FSA chief's doubts over Moneyval returning this year

Thursday 7th January 2021 5:11 am
Karen Badgerow

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The boss of the Financial Services Authority has cast doubts on whether an anti money laundering body will be travelling to the island this year to conduct a follow-up review.

Chief executive Karen Badgerow said she had expected officials from Moneyval to travel to the island because we are in a state of ’enhanced follow-up’.

But she told Business News that increasingly it looks as if this would be unlikely to take place because of the Covid crisis.

Moneyval, a Council of Europe body, published a report in the autumn highlighting progress made by the Isle of Man over implementing anti-money laundering and terrorist financing measures.

Mrs Badgerow said the island is not alone in being in a state of ’enhanced follow-up’ along with other jurisdictions.

She told Business News that the ’typical protocol’ would be for Moneyval to come back and do a follow up review.

’But the reality with Covid and with the number of jurisdictions in enhanced follow up, it’s looking impossible.’

She said FATF (Financial Action Task Torce) a body that oversees the work of Moneyval, has undertaken a strategic review of the way forward recognising that Covid has added ’additional complexity’ over reviews in jurisdictions.

Mrs Badgrow said: ’It is a time of reflection for many and Covid has accelerated that reflection over assessments going forward.’

She anticipated there would be an issue over whether reviews should take place on-site in some places and off-site in others and stressed the importance of a ’level playing field’.

Mrs Badgerow admitted it has been a ’long hard road since the 2016 review by Moneyval’ and subsequent reports.

But she added: ’There has been great progress.

’We are almost all the way to getting signed up on all of our areas of compliance.’

She explained that out of 40 Moneyval recommendations on meeting international standards there was only one technical issue remaining where the FSA has a ’fundamental disagreement’.

Mrs Badgerow plans to leave the island later this year after six years in the hot seat, as reported in Business News last month.

She stressed the FSA was keen to ’fight the fight for (the financial) industry.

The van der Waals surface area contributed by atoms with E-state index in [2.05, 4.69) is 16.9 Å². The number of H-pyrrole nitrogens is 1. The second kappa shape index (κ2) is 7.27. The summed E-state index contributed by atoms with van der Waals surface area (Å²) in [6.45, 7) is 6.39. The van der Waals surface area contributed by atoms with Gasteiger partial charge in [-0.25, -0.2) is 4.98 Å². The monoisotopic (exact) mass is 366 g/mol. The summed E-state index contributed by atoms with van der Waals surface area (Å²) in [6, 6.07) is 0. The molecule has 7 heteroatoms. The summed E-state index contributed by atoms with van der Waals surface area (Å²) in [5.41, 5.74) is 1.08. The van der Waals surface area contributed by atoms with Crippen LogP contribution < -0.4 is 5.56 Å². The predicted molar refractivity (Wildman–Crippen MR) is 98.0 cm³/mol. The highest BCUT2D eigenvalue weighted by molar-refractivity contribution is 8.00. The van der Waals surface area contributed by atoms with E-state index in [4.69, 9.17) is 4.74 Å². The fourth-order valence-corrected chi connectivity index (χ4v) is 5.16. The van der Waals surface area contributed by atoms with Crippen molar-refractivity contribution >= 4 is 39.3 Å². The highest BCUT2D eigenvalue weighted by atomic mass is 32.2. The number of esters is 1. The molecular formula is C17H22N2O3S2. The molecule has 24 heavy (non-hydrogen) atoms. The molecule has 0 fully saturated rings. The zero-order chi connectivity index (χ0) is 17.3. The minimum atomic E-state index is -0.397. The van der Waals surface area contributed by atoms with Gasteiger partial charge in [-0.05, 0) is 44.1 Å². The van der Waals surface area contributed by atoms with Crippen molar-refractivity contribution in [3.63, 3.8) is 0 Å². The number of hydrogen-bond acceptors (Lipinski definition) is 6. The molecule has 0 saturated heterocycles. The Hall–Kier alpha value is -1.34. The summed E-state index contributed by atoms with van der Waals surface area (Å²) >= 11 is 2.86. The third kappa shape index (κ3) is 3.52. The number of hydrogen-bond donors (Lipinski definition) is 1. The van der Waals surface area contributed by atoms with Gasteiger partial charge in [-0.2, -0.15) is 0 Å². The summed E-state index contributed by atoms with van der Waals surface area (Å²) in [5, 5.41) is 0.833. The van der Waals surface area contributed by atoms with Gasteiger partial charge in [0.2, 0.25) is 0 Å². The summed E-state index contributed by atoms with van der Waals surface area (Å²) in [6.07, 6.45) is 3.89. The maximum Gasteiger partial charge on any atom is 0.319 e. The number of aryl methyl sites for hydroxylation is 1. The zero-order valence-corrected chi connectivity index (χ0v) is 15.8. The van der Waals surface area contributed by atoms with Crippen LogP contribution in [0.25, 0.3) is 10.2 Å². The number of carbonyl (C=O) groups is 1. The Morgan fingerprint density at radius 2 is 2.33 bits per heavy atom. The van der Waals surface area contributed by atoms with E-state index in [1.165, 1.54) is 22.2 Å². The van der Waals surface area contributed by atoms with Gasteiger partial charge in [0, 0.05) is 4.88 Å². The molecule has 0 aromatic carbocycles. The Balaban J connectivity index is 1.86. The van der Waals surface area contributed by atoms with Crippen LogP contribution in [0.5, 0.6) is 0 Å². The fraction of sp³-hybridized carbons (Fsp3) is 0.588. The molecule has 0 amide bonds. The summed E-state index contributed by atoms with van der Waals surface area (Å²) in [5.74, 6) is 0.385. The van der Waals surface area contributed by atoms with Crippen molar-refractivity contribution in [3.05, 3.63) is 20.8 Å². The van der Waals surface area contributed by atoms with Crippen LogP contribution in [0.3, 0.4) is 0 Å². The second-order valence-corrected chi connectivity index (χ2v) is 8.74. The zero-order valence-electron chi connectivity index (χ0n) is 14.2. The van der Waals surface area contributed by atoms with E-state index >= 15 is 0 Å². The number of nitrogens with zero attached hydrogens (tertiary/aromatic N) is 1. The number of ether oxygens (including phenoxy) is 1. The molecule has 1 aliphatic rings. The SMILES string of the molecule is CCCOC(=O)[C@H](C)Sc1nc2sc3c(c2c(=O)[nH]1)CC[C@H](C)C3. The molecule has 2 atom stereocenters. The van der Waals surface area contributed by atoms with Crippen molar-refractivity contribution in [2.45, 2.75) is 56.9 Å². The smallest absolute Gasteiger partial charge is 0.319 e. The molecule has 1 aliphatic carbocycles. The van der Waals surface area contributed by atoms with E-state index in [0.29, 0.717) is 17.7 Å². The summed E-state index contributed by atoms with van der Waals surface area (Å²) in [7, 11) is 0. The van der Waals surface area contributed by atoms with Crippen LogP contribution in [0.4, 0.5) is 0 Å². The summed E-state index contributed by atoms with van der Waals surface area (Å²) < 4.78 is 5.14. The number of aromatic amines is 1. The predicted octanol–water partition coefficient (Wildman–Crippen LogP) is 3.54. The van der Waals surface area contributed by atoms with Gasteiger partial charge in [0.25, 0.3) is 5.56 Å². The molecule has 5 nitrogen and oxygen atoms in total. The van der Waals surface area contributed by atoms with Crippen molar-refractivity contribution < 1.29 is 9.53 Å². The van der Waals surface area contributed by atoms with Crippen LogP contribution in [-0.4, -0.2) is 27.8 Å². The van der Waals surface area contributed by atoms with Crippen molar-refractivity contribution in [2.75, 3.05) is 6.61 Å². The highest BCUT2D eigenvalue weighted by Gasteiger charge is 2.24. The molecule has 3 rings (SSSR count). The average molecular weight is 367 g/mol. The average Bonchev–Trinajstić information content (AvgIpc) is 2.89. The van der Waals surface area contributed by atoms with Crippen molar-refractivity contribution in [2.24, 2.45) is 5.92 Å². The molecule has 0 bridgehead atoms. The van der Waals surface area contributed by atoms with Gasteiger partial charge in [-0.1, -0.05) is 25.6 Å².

She said: ’If we think something is amiss with a code and it does not make a sense in its application to a certain sector we will make that case.

’We should have had a review (with Moneyval) scheduled for 2021 as a jurisdiction, it’s not going to happen because they are so backlogged.

’So we don’t know if we will have a follow-up review. We have done all we can but it’s not about checking boxes here, the work we have done here has been all about protecting the island from financial crime. That work is work we continue and we have good infrastructure now of data and intelligence sharing.

’We march on.’

Recently a government report highlighted that, by adopting the recommendations made by Moneyval, the Isle of Man has succeeded in making significant progress, underpinned by substantial Government investment into financial intelligence, asset recovery and financial crime investigation.

Meanwhile Mrs Badgerow said people are very proud to be Manx and to be part of the Isle of Man.

’Part of being proud is making sure we have a jurisdiction that is well respected and regarded internationally. And I think it is.

’That work is really important .

’We are trying to uphold the good reputation and the good business.

’In the main by far the large majority of businesses do great business and just want to make sure that we don’t taint the good business with the bad.’

By having good respected frameworks is to the betterment of all. Every jurisdiction has a vulnerability to financial crime. It is not unique to the Isle of Man.

’When Moneyval did their fifth round reviews which included effectiveness, over 80% of jurisdictions were in follow up.

’So it tells you that globally this is not just an Isle of Man, Jersey, Guernsey or Gibraltar problem.

’This is a global problem.’

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